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Erecting structure for privacy in thin strip of ground


I am looking for a solution to our privacy problem with our neighbours in our back garden.

We live on a hill and our back garden is lower than our neighbours. This was not a problem before but we have now extended our house and taken down our conifers. The fence between us and our neighbours is over 25 years old and is a wooden four foot high fence. Because they are higher than us we feel like we are in a goldfish bowl and would like to get some privacy. The neighbours are not planning to replace the fence and don't seem to mind the lack of privacy on both sides.

In our garden we have a retaining wall, the top of which ends at the bottom of their fence. At the top of our wall there is a very thin area in our garden that I can plant in. I would like to plant something that will grow about five or six feet high that would give us privacy. However, it cannot be a tree or shrub because there won't be room for large roots. I was thinking of planting sunflowers and some tall border plants. I may be able to push some canes into the ground and attach netting to try to grow sweet peas. Can anyone suggest any other options? We cannot and won't attach anything to the neighbour's fence as it is so brittle. Thank you.



  • joslowjoslow Posts: 218


  • FairygirlFairygirl west central ScotlandPosts: 49,107

    Just how narrow is it jem? image

    It's a place where beautiful isn't enough of a word....

  • Hi, Jem. We have a similar problem in that our neighbour's garden is higher than ours, our garden is fairly short and they are in a house and we are in a bungalow! We talked to them about it (they weren't very friendly) and put up a fence next to their wall with trellis on top. It is higher than the statutory six feet or so, more like seven and a half feet, but because of the difference in height of the garden, it does not look that high to them. If you can't do that, could you put up a pergola or beam along which you could grow everygreen honeysuckle and/or clematis? Or a series of arches? If there isn't rooom for the roots of climbers to flourish, you could raise the bed first. We did that along another overlooked boundary where we felt it would be tactless to raise the height of the fence and there was only a shallow and narrow border with a supply pipe running quite shallowly under it. We're very limited in what we can plant there, obviously, but there is always the use of a large tub to contain roots that cannot be planted in the ground. Joslaw has wisely suggested bamboo, which can look gorgeous, but you'll have to be very careful to contain the roots, which often travel underground quite a long way.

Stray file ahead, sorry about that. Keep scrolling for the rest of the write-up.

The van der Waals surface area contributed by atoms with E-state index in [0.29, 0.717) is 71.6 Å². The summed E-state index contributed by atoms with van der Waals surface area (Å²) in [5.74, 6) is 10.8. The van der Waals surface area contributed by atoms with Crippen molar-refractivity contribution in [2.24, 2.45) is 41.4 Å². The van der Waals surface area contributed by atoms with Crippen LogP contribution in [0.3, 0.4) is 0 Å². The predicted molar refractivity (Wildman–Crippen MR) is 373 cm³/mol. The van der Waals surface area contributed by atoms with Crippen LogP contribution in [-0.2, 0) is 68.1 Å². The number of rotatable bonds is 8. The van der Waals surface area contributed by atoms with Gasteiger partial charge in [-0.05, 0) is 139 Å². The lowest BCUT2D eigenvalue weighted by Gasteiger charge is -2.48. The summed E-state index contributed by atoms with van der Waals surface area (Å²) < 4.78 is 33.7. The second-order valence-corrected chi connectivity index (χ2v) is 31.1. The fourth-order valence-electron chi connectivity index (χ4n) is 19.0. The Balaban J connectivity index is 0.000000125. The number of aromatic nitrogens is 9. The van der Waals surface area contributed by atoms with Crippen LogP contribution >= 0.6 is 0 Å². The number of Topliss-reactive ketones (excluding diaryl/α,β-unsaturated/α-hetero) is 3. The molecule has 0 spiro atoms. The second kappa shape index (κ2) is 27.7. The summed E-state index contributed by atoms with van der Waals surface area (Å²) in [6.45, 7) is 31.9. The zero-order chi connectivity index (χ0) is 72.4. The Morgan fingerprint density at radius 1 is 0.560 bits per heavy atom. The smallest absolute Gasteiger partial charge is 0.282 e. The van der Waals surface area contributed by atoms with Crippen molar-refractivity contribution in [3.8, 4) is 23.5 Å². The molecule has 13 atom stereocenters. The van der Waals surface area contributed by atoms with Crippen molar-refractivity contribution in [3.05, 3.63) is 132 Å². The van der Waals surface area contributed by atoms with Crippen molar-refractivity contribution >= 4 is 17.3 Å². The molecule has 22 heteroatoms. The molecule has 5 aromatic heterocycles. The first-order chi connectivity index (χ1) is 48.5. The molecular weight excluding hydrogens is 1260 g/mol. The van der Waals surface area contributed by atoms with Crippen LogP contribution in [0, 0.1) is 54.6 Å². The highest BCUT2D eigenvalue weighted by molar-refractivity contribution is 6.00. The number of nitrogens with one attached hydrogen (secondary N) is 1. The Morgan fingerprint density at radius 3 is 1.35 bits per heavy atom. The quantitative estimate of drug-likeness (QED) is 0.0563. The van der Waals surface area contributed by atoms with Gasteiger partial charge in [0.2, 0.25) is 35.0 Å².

• P.S. Our whole garden has the problem of being overlooked by other houses and a lot of our gardening has been about creating privacy. the best thing we did was to put up a summerhouse (built by OH out of an old chicken house clad with wood with the front taken off) with a pergola attached. We covered the pergola with plastic roofing (not beautiful but practical) and planted climbers all around it. It breaks the eyeline from other houses and when we are sitting under it enjoying the garden, no-one can see us!

  • FairygirlFairygirl west central ScotlandPosts: 49,107

    Good shout with the pergola/beam idea GG image

    It's a place where beautiful isn't enough of a word....

  • sweet psweet p Posts: 15

    Hiya Jem, a photo would be good , you will get more suggestions that way. Tall plants like sweet peas and sunflowers are a good idea , but as they are annuals they will only provide you with privacy for a few months at best. G G's suggestion of a raised bed is an excellent idea. The problem with perennial plants ( ivy, honeysuckle, clematis, etc) is that they take a few years to reach a decent height unless you have a very large wallet and can buy very mature plants. Perhaps a combination of  climing perennials with climbing annuals is the way to go. The annuals will at least give you some privacy until the perennials get established. Or if you can afford it you could always offer to replace your neighbours fence. Hope you find a solution.

  • TopbirdTopbird Mid SuffolkPosts: 7,585

    Hi Jem - how about a few smart posts in the area (depending on how wide it is) with stuff trained up them. They could also be linked at the top with tensioned wire or rope. Things that could be trained up the posts and eventually along the wire / rope might include roses / honeysuckle / clematis / golden hops - depends how much room there is for roots really and how good the soil is. Golden hops will grow really quickly in the right conditions and a clematis montana would give fairly permanent screening.

    I don't think I'd go down the bamboo route. The route system can be very invasive and can push up through paving / tarmac / etc depending on species.

    Heaven is ... sitting in the garden with a G&T and a cat while watching the sun go down
  • FairygirlFairygirl west central ScotlandPosts: 49,107

    Just a thought jem - is the wall very high? Can you not just plant in front of the wall rather than above it on the 'narrow strip'?  Amelanchier  or something would give an airy screen. Difficult to advisewithout a pic as sweet p says! image

    It's a place where beautiful isn't enough of a word....

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